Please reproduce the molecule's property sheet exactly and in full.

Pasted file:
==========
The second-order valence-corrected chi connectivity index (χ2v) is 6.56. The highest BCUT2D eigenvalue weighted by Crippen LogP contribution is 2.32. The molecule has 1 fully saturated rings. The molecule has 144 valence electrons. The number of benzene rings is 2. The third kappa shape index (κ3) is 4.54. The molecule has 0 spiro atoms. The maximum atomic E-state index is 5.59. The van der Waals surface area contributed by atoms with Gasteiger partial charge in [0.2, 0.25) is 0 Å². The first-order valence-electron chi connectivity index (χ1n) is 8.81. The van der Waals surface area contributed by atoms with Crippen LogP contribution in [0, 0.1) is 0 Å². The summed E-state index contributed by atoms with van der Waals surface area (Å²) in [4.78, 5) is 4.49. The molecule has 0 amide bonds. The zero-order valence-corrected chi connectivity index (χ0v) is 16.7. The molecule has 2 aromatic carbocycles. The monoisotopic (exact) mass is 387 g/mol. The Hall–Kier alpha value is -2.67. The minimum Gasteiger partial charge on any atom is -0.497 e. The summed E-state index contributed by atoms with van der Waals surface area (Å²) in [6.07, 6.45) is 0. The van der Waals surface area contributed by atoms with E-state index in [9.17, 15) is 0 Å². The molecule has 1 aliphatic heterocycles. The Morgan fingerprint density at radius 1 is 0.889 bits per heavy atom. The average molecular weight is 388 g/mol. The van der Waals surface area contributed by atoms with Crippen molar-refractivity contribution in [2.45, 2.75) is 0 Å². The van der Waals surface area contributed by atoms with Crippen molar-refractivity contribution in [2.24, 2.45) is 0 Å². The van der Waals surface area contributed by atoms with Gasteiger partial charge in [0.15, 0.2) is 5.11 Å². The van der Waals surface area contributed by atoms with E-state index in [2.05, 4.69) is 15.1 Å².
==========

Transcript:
The second-order valence-corrected chi connectivity index (χ2v) is 6.56. The highest BCUT2D eigenvalue weighted by Crippen LogP contribution is 2.32. The molecule has 1 fully saturated rings. The molecule has 144 valence electrons. The number of benzene rings is 2. The third kappa shape index (κ3) is 4.54. The molecule has 0 spiro atoms. The maximum atomic E-state index is 5.59. The van der Waals surface area contributed by atoms with Gasteiger partial charge in [0.2, 0.25) is 0 Å². The first-order valence-electron chi connectivity index (χ1n) is 8.81. The van der Waals surface area contributed by atoms with Crippen LogP contribution in [0, 0.1) is 0 Å². The summed E-state index contributed by atoms with van der Waals surface area (Å²) in [4.78, 5) is 4.49. The molecule has 0 amide bonds. The zero-order valence-corrected chi connectivity index (χ0v) is 16.7. The molecule has 2 aromatic carbocycles. The monoisotopic (exact) mass is 387 g/mol. The Hall–Kier alpha value is -2.67. The minimum Gasteiger partial charge on any atom is -0.497 e. The summed E-state index contributed by atoms with van der Waals surface area (Å²) in [6.07, 6.45) is 0. The van der Waals surface area contributed by atoms with E-state index in [9.17, 15) is 0 Å². The molecule has 1 aliphatic heterocycles. The Morgan fingerprint density at radius 1 is 0.889 bits per heavy atom. The average molecular weight is 388 g/mol. The van der Waals surface area contributed by atoms with Crippen molar-refractivity contribution in [2.45, 2.75) is 0 Å². The van der Waals surface area contributed by atoms with Crippen molar-refractivity contribution in [2.24, 2.45) is 0 Å². The van der Waals surface area contributed by atoms with Gasteiger partial charge in [0.15, 0.2) is 5.11 Å². The van der Waals surface area contributed by atoms with E-state index in [2.05, 4.69) is 15.1 Å².